Canonical curve

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The image of an algebraic curve under a canonical imbedding. If a curve is not hyper-elliptic and has genus 2, then its image in the projective space under a canonical imbedding has degree and is a normal curve. Conversely, any normal curve of degree in is a canonical curve for some curve of genus . Two algebraic curves (with the above condition) are birationally isomorphic if and only if their canonical curves are projectively equivalent. This reduces the problem of the classification of curves to that of the theory of projective invariants and provides the possibility of constructing a moduli variety of algebraic curves . For small it is possible to given an explicit geometric description of canonical curves of genus . Thus, for genus 4 canonical curves are intersections of quadrics and cubics in , while for genus 5 they are intersections of three quadrics in .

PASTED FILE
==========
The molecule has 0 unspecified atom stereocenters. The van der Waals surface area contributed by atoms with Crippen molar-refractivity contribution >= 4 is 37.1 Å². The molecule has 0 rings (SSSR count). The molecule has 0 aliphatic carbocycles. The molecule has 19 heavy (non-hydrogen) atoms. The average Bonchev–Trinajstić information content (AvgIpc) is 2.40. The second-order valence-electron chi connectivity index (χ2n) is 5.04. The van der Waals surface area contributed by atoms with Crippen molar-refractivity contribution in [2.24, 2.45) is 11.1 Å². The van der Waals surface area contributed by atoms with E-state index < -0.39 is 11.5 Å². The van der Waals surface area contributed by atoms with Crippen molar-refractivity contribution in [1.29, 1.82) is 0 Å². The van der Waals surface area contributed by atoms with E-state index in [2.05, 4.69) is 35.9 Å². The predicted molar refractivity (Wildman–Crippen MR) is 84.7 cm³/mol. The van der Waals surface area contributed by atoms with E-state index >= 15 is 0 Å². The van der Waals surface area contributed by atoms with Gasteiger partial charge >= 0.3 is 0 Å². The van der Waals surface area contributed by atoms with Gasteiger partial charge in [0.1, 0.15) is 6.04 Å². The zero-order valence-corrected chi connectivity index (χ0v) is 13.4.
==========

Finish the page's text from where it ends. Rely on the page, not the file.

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The degree of a projective algebraic variety of dimension is the number of points of intersection with a generic hyperplane of dimension in . Thus, the degree of a plane curve given by a homogeneous equation in is equal to the degree of the polynomial . See Algebraic curve for the definition of genus, and other notations occurring above.


[a1] E. Arbarello, M. Cornalba, P.A. Griffiths, J.E. Harris, "Geometry of algebraic curves" , 1 , Springer (1984) MR2807457 MR0770932 Zbl 05798333 Zbl 0991.14012 Zbl 0559.14017
[a2] D. Mumford, "Curves and their Jacobians" , Univ. Michigan Press (1976) MR0419430 Zbl 0945.14001 Zbl 0316.14010
How to Cite This Entry:
Canonical curve. Encyclopedia of Mathematics. URL:
This article was adapted from an original article by A.N. Parshin (originator), which appeared in Encyclopedia of Mathematics - ISBN 1402006098. See original article